Global companies may be willing to pay lawyers to figure things out. I worry, however, whether small and medium sized businesses, and their financial investors, will want to avoid or mitigate risks that don’t exist elsewhere, or to the same degree, and will just go elsewhere like to the U.S. to innovate there. So may larger companies that make investment decisions that take into account many factors including domestic regulatory environments. As we know, capital and labor are highly mobile in this global digital economy.

My remarks should not be taken as opposing C-11. Like any legislation that deals with complex subject matter there are always areas for improvement. That’s what Parliamentary Committee hearings are for.

I want to leave you Minister with one thought. Trust and confidence in digital or ecommerce has multi-facets. Individuals must have trust and confidence that their personal information will be protected. Canadian businesses must also have trust and confidence in our legal framework laws. As for privacy, the rules must also be clear, promote innovation and risk taking, and should not unnecessarily put Canadian businesses on an uneven international playing field.

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[1] These remarks are made in my personal capacity and do not necessarily reflect the views of my firm, McCarthy Tetrault ,or its clients.

[2] Barry Sookman “CPPA: transfers of personal information to service providers”, online: https://www.barrysookman.com/2020/11/23/cppa-transfers-of-personal-information-to-service-providers-for-processing/.

[3] See, Colin Bennett, The Council of Europe’s Modernized Convention on Personal Data Protection; Why Canada Should Consider Accession, CIGI Papers No. 246 November 2020 online: https://www.cigionline.org/sites/default/files/documents/no246_0.pdf

[4] The UNCITRAL Model Law on Electronic Commerce 1996 (referenced in the CUSMA and the CPTTP) and the United Nations Convention on the Use of Electronic Communications in International Contracts, done at New York November 23, 2005) (referenced in the CPTTP).

[5] Oneline : https://www.ulcc.ca/en/1999-winnipeg-mb/359-civil-section-documents/1138-1999-electronic-commerce-act-annotated.

[6] Online: https://www.ulcc.ca/en/older-uniform-acts/electronic-evidence/1924-electronic-evidence-act.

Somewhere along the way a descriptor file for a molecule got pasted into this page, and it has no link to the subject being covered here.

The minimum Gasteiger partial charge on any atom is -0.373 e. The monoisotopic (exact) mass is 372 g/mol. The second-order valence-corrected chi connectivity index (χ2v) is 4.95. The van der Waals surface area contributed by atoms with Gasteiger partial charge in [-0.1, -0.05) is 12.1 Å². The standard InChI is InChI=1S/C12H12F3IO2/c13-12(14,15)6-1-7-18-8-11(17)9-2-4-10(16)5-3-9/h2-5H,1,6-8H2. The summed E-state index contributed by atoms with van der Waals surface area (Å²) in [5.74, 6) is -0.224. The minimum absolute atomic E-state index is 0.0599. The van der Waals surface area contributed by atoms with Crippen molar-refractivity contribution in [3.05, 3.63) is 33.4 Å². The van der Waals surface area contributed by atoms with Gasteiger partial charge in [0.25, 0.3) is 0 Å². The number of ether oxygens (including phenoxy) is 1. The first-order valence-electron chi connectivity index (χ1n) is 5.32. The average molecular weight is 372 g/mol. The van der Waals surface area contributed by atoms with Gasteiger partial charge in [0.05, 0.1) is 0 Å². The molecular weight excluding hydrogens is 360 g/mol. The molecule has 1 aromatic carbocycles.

[7] See, Barry Sookman “CPPA: identifying the inscrutable meaning and policy behind the de-identifying provisions”, online at https://www.barrysookman.com/2020/12/07/cppa-identifying-the-inscrutable-meaning-and-policy-behind-the-de-identifying-provisions/.

[8] See s 108 “Factors to consider”In addition to taking into account the purpose of this Act in the exercise of the Commissioner’s powers and the performance of the Commissioner’s duties and functions under this Act, the Commissioner must take into account the size and revenue of organizations, the volume and sensitivity of the personal information under their control and matters of general public interest.” S94(5) Factors to consider “(5) In determining whether it is appropriate to impose a penalty on an organization and in determining the amount of a penalty, the Tribunal must take the following factors into account…

(b) the organization’s ability to pay the penalty and the likely effect of paying it on the organization’s ability to carry on its business”.

[9] See, ss. 92, 93-95, 98(1), 100-106.

[10] Barry Sookman PIPEDA by the numbers: lessons for privacy law reform in Canada? Online: https://www.barrysookman.com/2020/10/12/pipeda-by-the-numbers-lessons-for-law-reform/.

[11] See s5. “Purpose The purpose of this Act is to establish — in an era in which data is constantly flowing across borders and geographical boundaries and significant economic activity relies on the analysis, circulation and exchange of personal information — rules to govern the protection of personal information in a manner that recognizes the right of privacy of individuals with respect to their personal information and the need of organizations to collect, use or disclose personal information for purposes that a reasonable person would consider appropriate in the circumstances.